Varieties of Sharing: Action Frameworks, Structures, and Working Conditions in a New Field

Varieties of Sharing: Action Frameworks, Structures, and Working Conditions in a New Field

Christian Papsdorf (Chemnitz University of Technology, Germany) and Markus Hertwig (Chemnitz University of Technology, Germany)
DOI: 10.4018/978-1-7998-5849-2.ch009
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Abstract

This chapter focuses on one element in the digitalisation of work: the forms and conditions of working in the so-called ‘sharing economy' (SE). Based on an analysis of 67 SE platforms, it distinguishes three segments, each of which constitutes a distinctive institutional sphere within the sharing economy: these are an ‘exchange and gift economy', a ‘niche and sideline economy', and the ‘platform economy'. In a further step, the study then identified and compared five dimensions of work within these segments: the type of activity, the form of compensation or recompense involved (monetary or non-monetary), skills and competencies required, the role of technology, and control mechanisms. Each segment is associated with a particular pattern of these dimensions. The chapter then discusses the shift in the traditionally understood determinants of work now observable in the sharing economy. While some of these determinants are being added to by new factors, others are being displaced by internet communities and the socio-technical structures and strategies of the platform providers.
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2. The ‘Sharing Economy:’ Concept And State Of Research

As Martin (2016: 151) has shown, the concept of the SE embraces and is used to cover a wide range of phenomena, making it difficult to arrive at a single and consistent definition. In practice, it continues to represent a somewhat ambiguous notion embracing a long list of synonyms, not all of which are equivalent in meaning (Martin 2016; Belk 2014; Dillahunt and Malone 2015).1 Nonetheless, it is possible to discern some consensus between the various attempts at a definition. On this, the SE can be seen as a set of business models, platforms and exchange relationships (Alen and Berg 2014, following Daunoriene et al. 2015), in which resources, services or access to material goods (on a temporary basis) are gifted, exchanged, lent or purchased (Dillahunt und Malone 2015; Richardson 2015) between private individuals (peer-to-peer) in return for a fee or other forms of compensation (Belk 2014) via web-based social media platforms (Hamari et al. 2015).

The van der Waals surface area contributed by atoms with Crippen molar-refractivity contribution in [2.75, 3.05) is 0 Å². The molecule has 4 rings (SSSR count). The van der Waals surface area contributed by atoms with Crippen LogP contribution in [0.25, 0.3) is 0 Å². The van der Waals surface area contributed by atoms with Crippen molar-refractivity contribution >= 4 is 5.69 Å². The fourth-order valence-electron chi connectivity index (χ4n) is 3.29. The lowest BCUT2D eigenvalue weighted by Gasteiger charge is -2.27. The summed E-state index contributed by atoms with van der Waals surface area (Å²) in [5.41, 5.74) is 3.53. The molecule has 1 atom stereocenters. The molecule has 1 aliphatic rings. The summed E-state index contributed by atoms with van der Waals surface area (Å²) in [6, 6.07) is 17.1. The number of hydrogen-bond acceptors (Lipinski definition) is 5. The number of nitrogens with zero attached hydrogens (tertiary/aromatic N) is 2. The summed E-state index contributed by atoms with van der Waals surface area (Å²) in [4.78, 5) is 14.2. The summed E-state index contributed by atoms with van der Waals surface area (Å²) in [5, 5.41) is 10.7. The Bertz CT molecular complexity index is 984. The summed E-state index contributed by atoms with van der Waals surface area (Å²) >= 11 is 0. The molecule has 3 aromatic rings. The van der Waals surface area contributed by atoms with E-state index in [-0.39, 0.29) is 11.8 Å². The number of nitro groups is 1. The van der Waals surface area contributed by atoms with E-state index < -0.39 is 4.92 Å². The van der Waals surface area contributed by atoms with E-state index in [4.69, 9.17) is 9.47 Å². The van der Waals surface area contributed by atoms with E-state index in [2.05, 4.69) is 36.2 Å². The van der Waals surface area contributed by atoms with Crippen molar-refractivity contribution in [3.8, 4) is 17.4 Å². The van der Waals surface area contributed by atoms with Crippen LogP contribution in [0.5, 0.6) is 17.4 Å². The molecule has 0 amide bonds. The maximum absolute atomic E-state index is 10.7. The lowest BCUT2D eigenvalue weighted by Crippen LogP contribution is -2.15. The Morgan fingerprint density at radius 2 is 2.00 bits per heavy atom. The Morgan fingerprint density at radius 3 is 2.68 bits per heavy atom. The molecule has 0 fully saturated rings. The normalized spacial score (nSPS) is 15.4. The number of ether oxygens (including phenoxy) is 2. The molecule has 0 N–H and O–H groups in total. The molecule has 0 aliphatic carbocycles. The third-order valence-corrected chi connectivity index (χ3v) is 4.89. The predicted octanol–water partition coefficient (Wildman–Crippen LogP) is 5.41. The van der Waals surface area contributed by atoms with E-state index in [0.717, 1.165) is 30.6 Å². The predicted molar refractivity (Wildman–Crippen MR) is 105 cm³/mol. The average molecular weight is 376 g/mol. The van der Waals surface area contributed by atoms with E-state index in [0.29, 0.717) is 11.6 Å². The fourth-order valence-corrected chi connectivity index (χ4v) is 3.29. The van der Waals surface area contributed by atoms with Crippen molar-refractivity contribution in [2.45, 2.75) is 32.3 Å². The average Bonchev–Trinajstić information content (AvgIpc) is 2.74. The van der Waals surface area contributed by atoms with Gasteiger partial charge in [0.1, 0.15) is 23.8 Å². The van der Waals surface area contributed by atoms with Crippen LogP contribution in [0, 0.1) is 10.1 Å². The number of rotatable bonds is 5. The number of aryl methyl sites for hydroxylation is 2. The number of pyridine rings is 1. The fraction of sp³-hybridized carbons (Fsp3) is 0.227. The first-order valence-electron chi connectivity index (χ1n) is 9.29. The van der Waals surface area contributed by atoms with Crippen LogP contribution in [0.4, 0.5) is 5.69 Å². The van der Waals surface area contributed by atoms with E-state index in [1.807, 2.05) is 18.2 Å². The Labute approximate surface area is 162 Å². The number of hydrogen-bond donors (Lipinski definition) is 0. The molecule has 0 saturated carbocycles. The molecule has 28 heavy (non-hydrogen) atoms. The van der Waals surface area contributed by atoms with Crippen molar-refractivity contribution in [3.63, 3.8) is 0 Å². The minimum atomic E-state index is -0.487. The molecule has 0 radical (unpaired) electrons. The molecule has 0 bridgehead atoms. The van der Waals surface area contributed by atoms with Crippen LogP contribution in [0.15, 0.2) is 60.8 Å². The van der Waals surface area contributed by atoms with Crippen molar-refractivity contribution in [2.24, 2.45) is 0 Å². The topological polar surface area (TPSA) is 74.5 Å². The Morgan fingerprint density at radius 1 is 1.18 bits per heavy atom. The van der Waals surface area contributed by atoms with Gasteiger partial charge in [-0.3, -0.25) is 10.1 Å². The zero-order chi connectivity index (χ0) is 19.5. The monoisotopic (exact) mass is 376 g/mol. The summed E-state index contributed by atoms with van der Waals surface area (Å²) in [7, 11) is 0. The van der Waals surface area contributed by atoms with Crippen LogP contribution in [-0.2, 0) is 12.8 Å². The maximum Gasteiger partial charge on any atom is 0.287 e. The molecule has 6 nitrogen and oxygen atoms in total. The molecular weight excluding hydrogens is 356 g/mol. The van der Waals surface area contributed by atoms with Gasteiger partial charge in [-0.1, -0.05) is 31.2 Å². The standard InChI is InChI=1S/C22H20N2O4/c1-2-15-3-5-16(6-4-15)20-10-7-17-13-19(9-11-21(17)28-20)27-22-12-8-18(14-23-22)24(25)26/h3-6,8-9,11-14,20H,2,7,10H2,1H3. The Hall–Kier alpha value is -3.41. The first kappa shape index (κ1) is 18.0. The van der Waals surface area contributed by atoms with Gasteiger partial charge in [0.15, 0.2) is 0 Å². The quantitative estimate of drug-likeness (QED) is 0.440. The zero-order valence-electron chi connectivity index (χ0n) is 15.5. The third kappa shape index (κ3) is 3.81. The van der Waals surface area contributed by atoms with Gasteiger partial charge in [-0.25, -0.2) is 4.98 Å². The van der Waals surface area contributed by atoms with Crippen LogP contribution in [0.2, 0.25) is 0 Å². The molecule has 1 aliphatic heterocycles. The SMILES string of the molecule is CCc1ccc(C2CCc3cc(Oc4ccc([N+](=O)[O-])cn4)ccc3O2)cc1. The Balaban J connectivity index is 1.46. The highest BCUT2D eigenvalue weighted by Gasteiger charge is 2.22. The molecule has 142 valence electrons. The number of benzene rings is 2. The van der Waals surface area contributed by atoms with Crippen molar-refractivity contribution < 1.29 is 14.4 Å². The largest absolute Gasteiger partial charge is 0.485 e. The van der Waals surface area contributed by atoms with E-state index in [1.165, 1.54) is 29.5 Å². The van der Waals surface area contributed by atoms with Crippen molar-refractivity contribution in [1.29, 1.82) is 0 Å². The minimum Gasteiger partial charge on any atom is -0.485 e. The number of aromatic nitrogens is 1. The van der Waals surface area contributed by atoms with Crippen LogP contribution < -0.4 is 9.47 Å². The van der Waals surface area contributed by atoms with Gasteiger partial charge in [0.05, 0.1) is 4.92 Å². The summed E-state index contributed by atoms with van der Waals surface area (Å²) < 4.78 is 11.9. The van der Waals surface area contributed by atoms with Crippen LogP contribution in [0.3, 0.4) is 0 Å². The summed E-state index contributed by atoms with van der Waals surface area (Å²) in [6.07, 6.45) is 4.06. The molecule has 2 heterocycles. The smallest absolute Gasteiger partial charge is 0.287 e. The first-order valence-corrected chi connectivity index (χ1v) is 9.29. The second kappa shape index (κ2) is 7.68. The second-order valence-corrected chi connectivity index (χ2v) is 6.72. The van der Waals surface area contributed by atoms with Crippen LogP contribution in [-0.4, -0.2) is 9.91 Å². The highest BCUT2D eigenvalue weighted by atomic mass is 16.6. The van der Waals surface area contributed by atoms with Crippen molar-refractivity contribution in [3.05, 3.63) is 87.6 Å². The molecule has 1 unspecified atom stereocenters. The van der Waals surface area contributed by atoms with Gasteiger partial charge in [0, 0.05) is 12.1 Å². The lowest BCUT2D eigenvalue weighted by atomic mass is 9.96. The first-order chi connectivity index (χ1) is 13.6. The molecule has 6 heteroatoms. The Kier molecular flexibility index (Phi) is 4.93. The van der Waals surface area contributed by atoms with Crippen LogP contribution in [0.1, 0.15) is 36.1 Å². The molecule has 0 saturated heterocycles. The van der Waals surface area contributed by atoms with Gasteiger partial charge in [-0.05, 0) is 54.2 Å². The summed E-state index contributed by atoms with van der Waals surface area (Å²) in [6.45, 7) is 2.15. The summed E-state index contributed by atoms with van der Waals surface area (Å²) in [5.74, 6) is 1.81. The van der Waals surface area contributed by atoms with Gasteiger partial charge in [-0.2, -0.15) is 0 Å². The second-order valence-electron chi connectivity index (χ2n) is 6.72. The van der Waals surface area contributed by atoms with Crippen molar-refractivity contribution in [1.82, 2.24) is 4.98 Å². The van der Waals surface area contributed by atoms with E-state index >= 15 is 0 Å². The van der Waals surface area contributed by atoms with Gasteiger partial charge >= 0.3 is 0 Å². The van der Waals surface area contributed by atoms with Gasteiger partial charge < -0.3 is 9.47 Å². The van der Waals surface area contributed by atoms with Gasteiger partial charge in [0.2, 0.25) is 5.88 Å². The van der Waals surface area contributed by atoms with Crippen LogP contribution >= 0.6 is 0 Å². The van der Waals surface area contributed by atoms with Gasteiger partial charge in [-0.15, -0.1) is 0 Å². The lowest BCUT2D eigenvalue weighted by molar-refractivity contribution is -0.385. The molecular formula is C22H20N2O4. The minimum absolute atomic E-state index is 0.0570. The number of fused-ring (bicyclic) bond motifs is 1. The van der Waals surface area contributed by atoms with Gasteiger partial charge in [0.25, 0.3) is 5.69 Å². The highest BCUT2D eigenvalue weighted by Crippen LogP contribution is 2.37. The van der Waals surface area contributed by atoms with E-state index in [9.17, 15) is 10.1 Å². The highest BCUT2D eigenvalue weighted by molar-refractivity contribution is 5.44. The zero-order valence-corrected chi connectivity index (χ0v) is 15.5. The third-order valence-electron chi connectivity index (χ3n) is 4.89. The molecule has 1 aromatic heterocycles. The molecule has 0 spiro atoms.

Key Terms in this Chapter

Work: Work is defined here in a wide sense as a purposive social practice that entails expending time and effort, while the form of compensation involved can be monetary or non-monetary. Thus, work does not necessarily have a commercial purpose (as ‘employment’).

Sharing Economy: The sharing economy is regarded a distinct area of social life, which comprises social activities mediated by internet-based platforms and market places that connect suppliers and customers offering and buying a wide range of products and services through processes that operate outside the conventions of traditional business models.

Gift and Exchange Economy: This segment of the SE best embodies the original and authentic notion of sharing, where resources are made over to other users, or offered temporarily, on ecological, altruistic, or other non-economic grounds. This can take the form of lending free-of-charge, donation, or swapping, with no need for there to be any equivalent in terms of value or costs incurred.

Dimensions of Work: Work is an abstract concept which comprises dimensions that build typical patterns. Central dimensions analyzed here are the type of activity, the form of compensation or recompense involved (monetary or non-monetary), skills and competencies (qualification) required, the role of technology, and control.

Niche and Sideline Economy: Actors in this segment of the SE are predominantly ‘lay’ people and amateurs who seek a monetary reward. This can take the form of lending or selling physical goods or offering basic trade skills or household services, such as plumbing or electrical repairs, for payment.

Platform Economy or Digitized Old Economy: This segment of the SE consists of initiatives in which services are provided by individuals who are formally economically active (as employees or self-employed). Service providers lend resources and perform simple, but possibly also complex and demanding, services in return for monetary reward, typically involving resources and services already available on the market.

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